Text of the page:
David Wray, president of the Chicago-based Profit
Sharing/ 401(k) Council of America, believes that
participants have made a lot of progress with asset
allocation. Sponsors are refining their tools and providing
more detailed quarterly statements, for instance. "I do not
know that it will ever be enough," he says. "We all have
work to do, because we do not have 100% (of eligible
employees) in and saving adequately."
Participants' many faces
Participants tend to fall into four categories, each
requiring different asset allocation tools, Wray says. A
small group of investing aficionados wants little or
nothing. A second group wants to make its own investment
decisions, but also likes to get educational support such
as computerized modeling programs. A third group wants to
be told how to allocate assets, and needs outright advice
rather than just education. And a fourth group feels it
cannot do anything with its asset allocations, and likes
lifestyle funds. Wray estimates that the second group is
the largest, including about 60% of participants.
"There is so much more awareness now, and there are so
many more tools such as Web-based modeling," Heiserman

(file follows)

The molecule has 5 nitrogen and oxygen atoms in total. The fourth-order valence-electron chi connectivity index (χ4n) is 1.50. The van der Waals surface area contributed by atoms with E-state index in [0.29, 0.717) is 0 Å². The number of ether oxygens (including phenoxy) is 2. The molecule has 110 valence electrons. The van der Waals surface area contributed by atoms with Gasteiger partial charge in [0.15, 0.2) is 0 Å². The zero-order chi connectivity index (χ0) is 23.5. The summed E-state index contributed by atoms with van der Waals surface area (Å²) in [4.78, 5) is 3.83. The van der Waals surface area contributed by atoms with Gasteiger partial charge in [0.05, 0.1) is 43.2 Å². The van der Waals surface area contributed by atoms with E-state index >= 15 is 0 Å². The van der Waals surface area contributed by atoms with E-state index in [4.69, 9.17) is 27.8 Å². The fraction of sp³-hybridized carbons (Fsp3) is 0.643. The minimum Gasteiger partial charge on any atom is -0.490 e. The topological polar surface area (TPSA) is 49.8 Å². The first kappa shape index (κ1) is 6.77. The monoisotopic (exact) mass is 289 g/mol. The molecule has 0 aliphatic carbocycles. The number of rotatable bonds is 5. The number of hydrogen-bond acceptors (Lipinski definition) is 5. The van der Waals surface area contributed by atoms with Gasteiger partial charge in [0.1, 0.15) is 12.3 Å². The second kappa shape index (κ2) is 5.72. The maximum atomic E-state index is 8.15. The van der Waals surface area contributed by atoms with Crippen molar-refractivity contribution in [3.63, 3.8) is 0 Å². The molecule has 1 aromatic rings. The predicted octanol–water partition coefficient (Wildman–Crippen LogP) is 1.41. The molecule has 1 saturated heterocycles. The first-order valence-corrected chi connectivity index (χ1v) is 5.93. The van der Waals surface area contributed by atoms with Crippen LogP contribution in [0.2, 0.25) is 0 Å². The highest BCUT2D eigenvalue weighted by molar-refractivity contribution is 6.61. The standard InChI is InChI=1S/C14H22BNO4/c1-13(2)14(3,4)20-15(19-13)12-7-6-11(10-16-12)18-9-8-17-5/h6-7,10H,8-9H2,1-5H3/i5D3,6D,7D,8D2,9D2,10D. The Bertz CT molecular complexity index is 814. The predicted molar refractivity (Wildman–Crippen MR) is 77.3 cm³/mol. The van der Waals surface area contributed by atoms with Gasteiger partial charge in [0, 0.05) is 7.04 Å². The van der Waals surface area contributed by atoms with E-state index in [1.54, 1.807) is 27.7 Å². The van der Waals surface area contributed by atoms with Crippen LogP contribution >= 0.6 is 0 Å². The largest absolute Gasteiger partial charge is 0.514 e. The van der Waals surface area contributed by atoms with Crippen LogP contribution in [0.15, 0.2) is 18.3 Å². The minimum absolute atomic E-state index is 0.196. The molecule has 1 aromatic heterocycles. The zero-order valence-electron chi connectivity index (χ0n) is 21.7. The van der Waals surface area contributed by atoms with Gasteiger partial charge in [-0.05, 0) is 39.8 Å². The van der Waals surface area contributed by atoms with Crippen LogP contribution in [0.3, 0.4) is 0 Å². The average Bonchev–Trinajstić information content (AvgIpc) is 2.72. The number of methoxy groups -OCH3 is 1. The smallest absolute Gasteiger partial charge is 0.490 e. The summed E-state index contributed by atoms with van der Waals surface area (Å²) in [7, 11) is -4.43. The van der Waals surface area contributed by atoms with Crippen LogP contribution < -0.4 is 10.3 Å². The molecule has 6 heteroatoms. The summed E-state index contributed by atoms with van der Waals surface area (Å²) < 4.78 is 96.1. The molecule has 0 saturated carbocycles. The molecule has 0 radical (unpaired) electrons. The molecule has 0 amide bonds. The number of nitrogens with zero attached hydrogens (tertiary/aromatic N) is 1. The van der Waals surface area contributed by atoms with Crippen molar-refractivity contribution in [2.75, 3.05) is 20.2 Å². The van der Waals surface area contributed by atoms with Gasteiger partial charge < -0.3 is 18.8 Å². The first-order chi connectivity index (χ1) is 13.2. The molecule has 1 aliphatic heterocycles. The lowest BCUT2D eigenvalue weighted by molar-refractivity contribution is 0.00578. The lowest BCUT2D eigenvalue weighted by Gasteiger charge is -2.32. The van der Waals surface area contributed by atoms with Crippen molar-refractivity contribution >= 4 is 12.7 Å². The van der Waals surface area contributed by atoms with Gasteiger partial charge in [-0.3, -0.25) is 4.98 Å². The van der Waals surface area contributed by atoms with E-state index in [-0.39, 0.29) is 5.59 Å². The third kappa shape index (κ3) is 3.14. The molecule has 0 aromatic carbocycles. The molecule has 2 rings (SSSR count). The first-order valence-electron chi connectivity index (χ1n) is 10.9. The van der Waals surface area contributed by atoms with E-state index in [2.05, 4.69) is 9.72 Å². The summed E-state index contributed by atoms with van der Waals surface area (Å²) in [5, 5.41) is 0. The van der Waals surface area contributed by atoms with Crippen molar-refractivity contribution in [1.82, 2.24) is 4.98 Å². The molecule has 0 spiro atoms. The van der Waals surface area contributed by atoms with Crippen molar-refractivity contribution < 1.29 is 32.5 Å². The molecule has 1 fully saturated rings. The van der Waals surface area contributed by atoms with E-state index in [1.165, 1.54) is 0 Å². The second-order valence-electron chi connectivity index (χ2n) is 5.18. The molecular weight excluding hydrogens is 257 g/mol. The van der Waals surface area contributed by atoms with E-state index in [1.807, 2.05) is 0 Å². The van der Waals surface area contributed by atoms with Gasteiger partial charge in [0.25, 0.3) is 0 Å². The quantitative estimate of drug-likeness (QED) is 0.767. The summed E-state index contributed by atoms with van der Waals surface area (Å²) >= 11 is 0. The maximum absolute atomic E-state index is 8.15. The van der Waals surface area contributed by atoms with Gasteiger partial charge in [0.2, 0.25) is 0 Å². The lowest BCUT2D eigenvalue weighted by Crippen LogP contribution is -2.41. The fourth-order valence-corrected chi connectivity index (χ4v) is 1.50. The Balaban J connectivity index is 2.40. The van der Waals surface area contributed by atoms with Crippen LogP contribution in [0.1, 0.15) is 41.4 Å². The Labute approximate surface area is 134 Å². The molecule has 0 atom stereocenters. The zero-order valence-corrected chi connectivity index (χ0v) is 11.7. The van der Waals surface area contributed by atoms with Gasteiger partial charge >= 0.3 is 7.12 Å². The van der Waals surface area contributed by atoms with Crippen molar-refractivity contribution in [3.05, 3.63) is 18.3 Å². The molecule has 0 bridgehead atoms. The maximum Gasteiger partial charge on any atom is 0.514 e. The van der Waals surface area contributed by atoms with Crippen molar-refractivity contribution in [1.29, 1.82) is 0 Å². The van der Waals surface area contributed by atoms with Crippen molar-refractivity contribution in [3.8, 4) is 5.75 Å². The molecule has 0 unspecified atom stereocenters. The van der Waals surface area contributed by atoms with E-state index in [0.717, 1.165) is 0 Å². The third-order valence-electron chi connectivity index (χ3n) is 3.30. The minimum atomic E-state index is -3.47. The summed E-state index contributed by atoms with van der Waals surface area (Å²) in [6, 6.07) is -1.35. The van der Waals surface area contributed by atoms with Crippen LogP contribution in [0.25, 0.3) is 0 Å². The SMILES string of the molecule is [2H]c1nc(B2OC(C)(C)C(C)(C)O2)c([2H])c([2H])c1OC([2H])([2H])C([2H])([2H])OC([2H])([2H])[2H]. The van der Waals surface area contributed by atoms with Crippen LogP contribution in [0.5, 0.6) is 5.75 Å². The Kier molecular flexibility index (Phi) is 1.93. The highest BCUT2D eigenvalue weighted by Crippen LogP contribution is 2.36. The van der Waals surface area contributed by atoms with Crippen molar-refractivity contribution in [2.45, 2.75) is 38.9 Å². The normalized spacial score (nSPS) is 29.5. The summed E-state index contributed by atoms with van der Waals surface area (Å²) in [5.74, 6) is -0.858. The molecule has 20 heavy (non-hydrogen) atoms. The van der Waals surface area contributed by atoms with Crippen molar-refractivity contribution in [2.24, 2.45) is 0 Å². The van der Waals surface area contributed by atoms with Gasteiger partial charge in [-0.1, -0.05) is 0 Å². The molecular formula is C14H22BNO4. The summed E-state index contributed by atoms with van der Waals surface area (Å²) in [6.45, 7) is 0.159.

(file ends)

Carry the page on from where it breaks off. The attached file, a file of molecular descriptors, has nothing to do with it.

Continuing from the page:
says. "But, I am not sure that people always understand
what to do with all that information." Employees may be
confused about issues such as how much retirement income
they need from a dollarrather than
percentage-of-paystandpoint, how to actually move their
money to match the optimum portfolio an online modeling
tool suggests, and how life-cycle funds work.
A participant's approach to asset allocation has much to
do with personal style, of course. Jerry Keating picked
four equity funds for his 401(k) after reading the
prospectuses of the options offered by his employer,
Ridgeland, Mississippi-based Southern Farm Bureau Casualty
Insurance Company, and he likes keeping track of his
account on the interactive Web site of the plan's supplier,
American Express. "I have enjoyed it," says the regional
claims superintendent. "Granted, the market has gone up in
historic proportions, but it has been interesting."
Southern Farm Bureau's Bill Crosswhite, on the other
hand, made his allocation decision after attending a
presentation and hearing about the American Express Trust
Long-Term Horizon Fund, a lifestyle fund that does the
diversification for him. About 75% of his balance is
invested in the fund, which, in turn, puts the money into